Shelly Malkin’s first New York solo show, Mind Journeys, reflects the artist’s “hands-on” engagement with nature. Her confident, large-scale watercolors offer a bold new interpretation of the American painting tradition that seeks to express a transcendental attachment to the sublime in nature.

Malkin’s artistic vision has its roots in her New York City childhood. She grew up frequenting museums and galleries with her parents—dedicated collectors whose interests ranged from Greco-Roman antiquities to Impressionist and Modern paintings. Malkin was also stimulated by the cacophony of  “neo-isms,” of the heady East Village art scene in the mid-1980s.  As an Art History Major at Princeton University, Malkin studied the great painters, immersing herself in the formal tensions, brushwork, and compositions that gave their work weight. Her admiration of American painters ranging from Thomas Cole to Georgia O’Keeffe and Edward Hopper, inspired the young artist to focus on landscape.

After graduating from Princeton, Malkin moved back to New York to continue her studies, first at the School of Visual Arts and then at the National Academy of Design. At the Academy, she studied with Serge Hollerbach. A Russian émigré and figurative painter with a strong expressionist style,  he encouraged Malkin’s free, confident use of paint and color. Of Hollerbach, she says, “He increased my visual sensitivity; the way I experience the colors, shapes, textures, and patterns necessary for the effective creation, evaluation, and aesthetic appreciation of art.”

In 1993, Malkin moved to Connecticut where she continued to study painting, first at the Silvermine Arts Center and then at the Renaissance Workshop of Dmitri Wright, an American Impressionist and member of the Cos Cob Art Colony. Malkin credits Wright with teaching her how to capture the atmospheric effects of light, as well as master what he refers to as  “aqua-essence” techniques, which involve the layering of water soluble paints for different effects. Malkin continues to be drawn to the quick, spontaneous qualities of watercolor and is fascinated by its potential to become more and more luminous with each successive application of color wash.  

Watercolor is the ideal medium to complement Malkin’s “hands-on” engagement with nature .  An accomplished technical rock climber, Malkin travels the world in search of challenging cliffs and sheer rock walls to scale. Her point of view as an artist is influenced by her climbing practice; while holding her body at extraordinary angles, she looks down from dizzying heights and unorthodox vantages onto stunning vistas.

Chasm (2012) typifies the artist’s exhilarating bird’s eye view of the world—seemingly suspended between two giant rock faces, the tension is palpable in the narrow crevice. Malkin describes the experience of climbing as, “…getting out of your comfort zone. It requires total concentration and being in the moment…it is mentally and physically difficult.” She also admits, “When I am climbing, I can’t focus on scenery. So my watercolors are ‘flashbacks’ influenced by what I have seen. I want the works to have their own sense of equanimity and inner illumination. That is why I call them ‘mindscapes.’”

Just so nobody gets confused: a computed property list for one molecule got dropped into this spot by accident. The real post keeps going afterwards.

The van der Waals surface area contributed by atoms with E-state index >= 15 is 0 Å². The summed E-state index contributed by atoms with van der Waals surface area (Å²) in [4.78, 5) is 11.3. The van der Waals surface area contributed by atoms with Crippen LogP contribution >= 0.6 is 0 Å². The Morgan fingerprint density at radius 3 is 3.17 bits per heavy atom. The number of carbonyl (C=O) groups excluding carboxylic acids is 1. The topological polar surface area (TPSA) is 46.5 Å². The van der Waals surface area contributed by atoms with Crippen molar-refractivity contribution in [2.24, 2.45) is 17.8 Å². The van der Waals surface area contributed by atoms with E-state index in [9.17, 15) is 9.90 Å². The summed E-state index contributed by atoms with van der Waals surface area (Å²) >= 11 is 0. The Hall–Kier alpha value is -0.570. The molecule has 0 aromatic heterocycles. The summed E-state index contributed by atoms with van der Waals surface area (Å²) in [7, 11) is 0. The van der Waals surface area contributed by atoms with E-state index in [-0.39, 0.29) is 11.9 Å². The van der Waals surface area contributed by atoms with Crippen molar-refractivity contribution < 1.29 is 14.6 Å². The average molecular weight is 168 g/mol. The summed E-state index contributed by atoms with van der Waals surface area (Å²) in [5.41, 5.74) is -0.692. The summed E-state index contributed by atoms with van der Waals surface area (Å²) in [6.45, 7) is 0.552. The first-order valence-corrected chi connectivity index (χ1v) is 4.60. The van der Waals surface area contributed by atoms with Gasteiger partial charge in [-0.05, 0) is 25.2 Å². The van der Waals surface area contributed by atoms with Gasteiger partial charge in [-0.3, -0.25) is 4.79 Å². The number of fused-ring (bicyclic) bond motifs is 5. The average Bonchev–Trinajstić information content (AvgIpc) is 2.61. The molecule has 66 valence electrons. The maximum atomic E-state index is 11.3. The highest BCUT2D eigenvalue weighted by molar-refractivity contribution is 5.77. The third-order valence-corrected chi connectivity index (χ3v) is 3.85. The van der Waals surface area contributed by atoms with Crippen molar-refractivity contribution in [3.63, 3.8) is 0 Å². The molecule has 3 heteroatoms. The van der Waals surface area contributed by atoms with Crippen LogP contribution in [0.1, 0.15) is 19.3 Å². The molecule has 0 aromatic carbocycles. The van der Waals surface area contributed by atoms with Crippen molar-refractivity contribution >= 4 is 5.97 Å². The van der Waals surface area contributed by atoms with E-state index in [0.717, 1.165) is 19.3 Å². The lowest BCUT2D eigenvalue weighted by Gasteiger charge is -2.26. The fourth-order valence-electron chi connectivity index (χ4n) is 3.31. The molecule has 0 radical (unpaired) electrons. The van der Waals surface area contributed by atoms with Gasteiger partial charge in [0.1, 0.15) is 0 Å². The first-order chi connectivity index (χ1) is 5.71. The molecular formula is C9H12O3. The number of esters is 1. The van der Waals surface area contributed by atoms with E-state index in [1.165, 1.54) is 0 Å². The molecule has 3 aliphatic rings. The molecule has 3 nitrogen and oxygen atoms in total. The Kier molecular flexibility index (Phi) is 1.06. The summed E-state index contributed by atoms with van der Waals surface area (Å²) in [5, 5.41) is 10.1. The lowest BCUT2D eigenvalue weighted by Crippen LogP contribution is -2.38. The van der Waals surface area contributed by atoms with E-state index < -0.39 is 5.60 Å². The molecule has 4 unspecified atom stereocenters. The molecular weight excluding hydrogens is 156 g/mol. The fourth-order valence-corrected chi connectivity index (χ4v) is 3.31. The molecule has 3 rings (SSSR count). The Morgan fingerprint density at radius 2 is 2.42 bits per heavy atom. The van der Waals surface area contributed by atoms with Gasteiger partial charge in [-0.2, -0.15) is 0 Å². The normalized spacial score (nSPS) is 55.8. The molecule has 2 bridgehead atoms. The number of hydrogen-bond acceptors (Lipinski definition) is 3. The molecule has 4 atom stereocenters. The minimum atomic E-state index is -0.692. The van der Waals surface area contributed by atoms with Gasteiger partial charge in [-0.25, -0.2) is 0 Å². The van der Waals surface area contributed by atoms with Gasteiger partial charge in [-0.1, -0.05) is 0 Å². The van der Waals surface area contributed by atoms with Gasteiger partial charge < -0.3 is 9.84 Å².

In works such as Light in the Fjord (2012), Malkin begins with the natural world, but then departs dramatically; first filtering experience through memory, and then further transforming it with her use of light and color.  The result is a dream-like alternative reality. Malkin compares the act of climbing to that of creating a watercolor. For her, both activities involve courage and clear thinking. When climbing, quick, confident decisions are vital just like the swift, sure brush-marks that working in watercolor requires. In either case, a mistake can be catastrophic.

Turquoise Glacier (2011) is a more emphatic example of the artist’s distinct method of transforming her subject by merging bold technique and memory. Here, in a sweeping panorama, she moves away from straight representation. Boldly painted with a dazzling fluidity and in many variations of azure blue, Malkin creates a heraldic image by pushing her work into the realm of abstraction.

Malkin’s particular combination of the imagined and the real is also evident in her self-described series of “mystical” leaves. Clearly referencing nature, they are nonetheless a product of the artist’s imagination. Despite Malkin’s careful consideration of positive and negative space and the unique qualities of her materials, each leaf appears to be the product of sheer joy and spontaneity. Using iridescent pigments, Malkin captures light particles and energy through her seemingly effortless layering of translucent color washes. Her intent—“to create work that glows with inner illumination, and to illustrate the aesthetic, emotional and spiritual significance of light in our lives”—is deftly demonstrated in these elegant and animated works.  

In both her intimate still-lives and wide panoramas, Malkin guides us willingly along her Mind Journeys.